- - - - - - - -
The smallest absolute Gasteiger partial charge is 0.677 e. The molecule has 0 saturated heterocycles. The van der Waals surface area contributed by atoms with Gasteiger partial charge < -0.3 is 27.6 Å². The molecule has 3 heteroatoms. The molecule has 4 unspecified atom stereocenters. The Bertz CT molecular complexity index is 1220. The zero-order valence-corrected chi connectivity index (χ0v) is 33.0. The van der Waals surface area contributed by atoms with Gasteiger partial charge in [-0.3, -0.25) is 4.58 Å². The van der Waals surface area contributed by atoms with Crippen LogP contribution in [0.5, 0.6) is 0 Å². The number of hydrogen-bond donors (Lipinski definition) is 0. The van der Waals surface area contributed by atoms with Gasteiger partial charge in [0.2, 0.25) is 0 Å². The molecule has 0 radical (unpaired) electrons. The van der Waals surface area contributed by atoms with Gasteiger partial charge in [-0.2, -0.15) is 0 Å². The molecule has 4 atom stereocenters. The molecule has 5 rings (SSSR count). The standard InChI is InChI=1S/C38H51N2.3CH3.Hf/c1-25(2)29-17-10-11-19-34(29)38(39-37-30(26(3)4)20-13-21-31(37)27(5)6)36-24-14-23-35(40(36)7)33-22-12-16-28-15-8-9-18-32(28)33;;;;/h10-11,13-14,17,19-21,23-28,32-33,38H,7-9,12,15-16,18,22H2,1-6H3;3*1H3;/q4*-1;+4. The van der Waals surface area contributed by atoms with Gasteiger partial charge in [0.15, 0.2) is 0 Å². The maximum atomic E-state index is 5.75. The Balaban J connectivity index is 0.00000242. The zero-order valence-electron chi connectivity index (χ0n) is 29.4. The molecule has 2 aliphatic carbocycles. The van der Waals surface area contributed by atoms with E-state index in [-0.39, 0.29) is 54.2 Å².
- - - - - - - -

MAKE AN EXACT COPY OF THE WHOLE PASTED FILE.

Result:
The smallest absolute Gasteiger partial charge is 0.677 e. The molecule has 0 saturated heterocycles. The van der Waals surface area contributed by atoms with Gasteiger partial charge < -0.3 is 27.6 Å². The molecule has 3 heteroatoms. The molecule has 4 unspecified atom stereocenters. The Bertz CT molecular complexity index is 1220. The zero-order valence-corrected chi connectivity index (χ0v) is 33.0. The van der Waals surface area contributed by atoms with Gasteiger partial charge in [-0.3, -0.25) is 4.58 Å². The van der Waals surface area contributed by atoms with Crippen LogP contribution in [0.5, 0.6) is 0 Å². The number of hydrogen-bond donors (Lipinski definition) is 0. The van der Waals surface area contributed by atoms with Gasteiger partial charge in [0.2, 0.25) is 0 Å². The molecule has 0 radical (unpaired) electrons. The van der Waals surface area contributed by atoms with Gasteiger partial charge in [-0.2, -0.15) is 0 Å². The molecule has 4 atom stereocenters. The molecule has 5 rings (SSSR count). The standard InChI is InChI=1S/C38H51N2.3CH3.Hf/c1-25(2)29-17-10-11-19-34(29)38(39-37-30(26(3)4)20-13-21-31(37)27(5)6)36-24-14-23-35(40(36)7)33-22-12-16-28-15-8-9-18-32(28)33;;;;/h10-11,13-14,17,19-21,23-28,32-33,38H,7-9,12,15-16,18,22H2,1-6H3;3*1H3;/q4*-1;+4. The van der Waals surface area contributed by atoms with Gasteiger partial charge in [0.15, 0.2) is 0 Å². The maximum atomic E-state index is 5.75. The Balaban J connectivity index is 0.00000242. The zero-order valence-electron chi connectivity index (χ0n) is 29.4. The molecule has 2 aliphatic carbocycles. The van der Waals surface area contributed by atoms with E-state index in [-0.39, 0.29) is 54.2 Å².